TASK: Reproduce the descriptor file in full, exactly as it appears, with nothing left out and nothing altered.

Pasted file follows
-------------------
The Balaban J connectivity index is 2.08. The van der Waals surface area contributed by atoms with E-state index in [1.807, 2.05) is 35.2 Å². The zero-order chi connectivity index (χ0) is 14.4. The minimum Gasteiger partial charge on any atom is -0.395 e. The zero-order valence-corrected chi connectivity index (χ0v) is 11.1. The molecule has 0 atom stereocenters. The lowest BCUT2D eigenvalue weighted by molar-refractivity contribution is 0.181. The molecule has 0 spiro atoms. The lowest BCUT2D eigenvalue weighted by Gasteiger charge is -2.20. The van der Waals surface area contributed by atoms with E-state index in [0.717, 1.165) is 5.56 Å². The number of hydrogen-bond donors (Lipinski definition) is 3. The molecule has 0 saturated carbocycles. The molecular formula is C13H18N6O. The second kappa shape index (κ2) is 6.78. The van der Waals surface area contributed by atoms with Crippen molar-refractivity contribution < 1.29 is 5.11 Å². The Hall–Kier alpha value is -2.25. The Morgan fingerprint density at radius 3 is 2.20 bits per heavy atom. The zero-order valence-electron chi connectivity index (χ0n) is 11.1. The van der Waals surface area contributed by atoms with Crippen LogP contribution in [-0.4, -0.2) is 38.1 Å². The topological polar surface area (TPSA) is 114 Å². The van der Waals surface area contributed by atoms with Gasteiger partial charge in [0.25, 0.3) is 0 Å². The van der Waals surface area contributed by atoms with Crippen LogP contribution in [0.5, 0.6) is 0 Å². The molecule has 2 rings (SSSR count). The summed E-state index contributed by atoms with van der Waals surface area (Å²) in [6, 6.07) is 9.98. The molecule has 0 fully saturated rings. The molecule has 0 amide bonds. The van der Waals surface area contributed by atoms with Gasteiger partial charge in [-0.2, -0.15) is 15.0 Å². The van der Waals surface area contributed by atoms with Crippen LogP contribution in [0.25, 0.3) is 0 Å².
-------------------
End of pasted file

The Balaban J connectivity index is 2.08. The van der Waals surface area contributed by atoms with E-state index in [1.807, 2.05) is 35.2 Å². The zero-order chi connectivity index (χ0) is 14.4. The minimum Gasteiger partial charge on any atom is -0.395 e. The zero-order valence-corrected chi connectivity index (χ0v) is 11.1. The molecule has 0 atom stereocenters. The lowest BCUT2D eigenvalue weighted by molar-refractivity contribution is 0.181. The molecule has 0 spiro atoms. The lowest BCUT2D eigenvalue weighted by Gasteiger charge is -2.20. The van der Waals surface area contributed by atoms with E-state index in [0.717, 1.165) is 5.56 Å². The number of hydrogen-bond donors (Lipinski definition) is 3. The molecule has 0 saturated carbocycles. The molecular formula is C13H18N6O. The second kappa shape index (κ2) is 6.78. The van der Waals surface area contributed by atoms with Crippen molar-refractivity contribution < 1.29 is 5.11 Å². The Hall–Kier alpha value is -2.25. The Morgan fingerprint density at radius 3 is 2.20 bits per heavy atom. The zero-order valence-electron chi connectivity index (χ0n) is 11.1. The van der Waals surface area contributed by atoms with Crippen LogP contribution in [-0.4, -0.2) is 38.1 Å². The topological polar surface area (TPSA) is 114 Å². The van der Waals surface area contributed by atoms with Gasteiger partial charge in [0.25, 0.3) is 0 Å². The van der Waals surface area contributed by atoms with Crippen LogP contribution in [0.5, 0.6) is 0 Å². The molecule has 2 rings (SSSR count). The summed E-state index contributed by atoms with van der Waals surface area (Å²) in [6, 6.07) is 9.98. The molecule has 0 fully saturated rings. The molecule has 0 amide bonds. The van der Waals surface area contributed by atoms with Gasteiger partial charge in [-0.2, -0.15) is 15.0 Å². The van der Waals surface area contributed by atoms with Crippen LogP contribution in [0.25, 0.3) is 0 Å².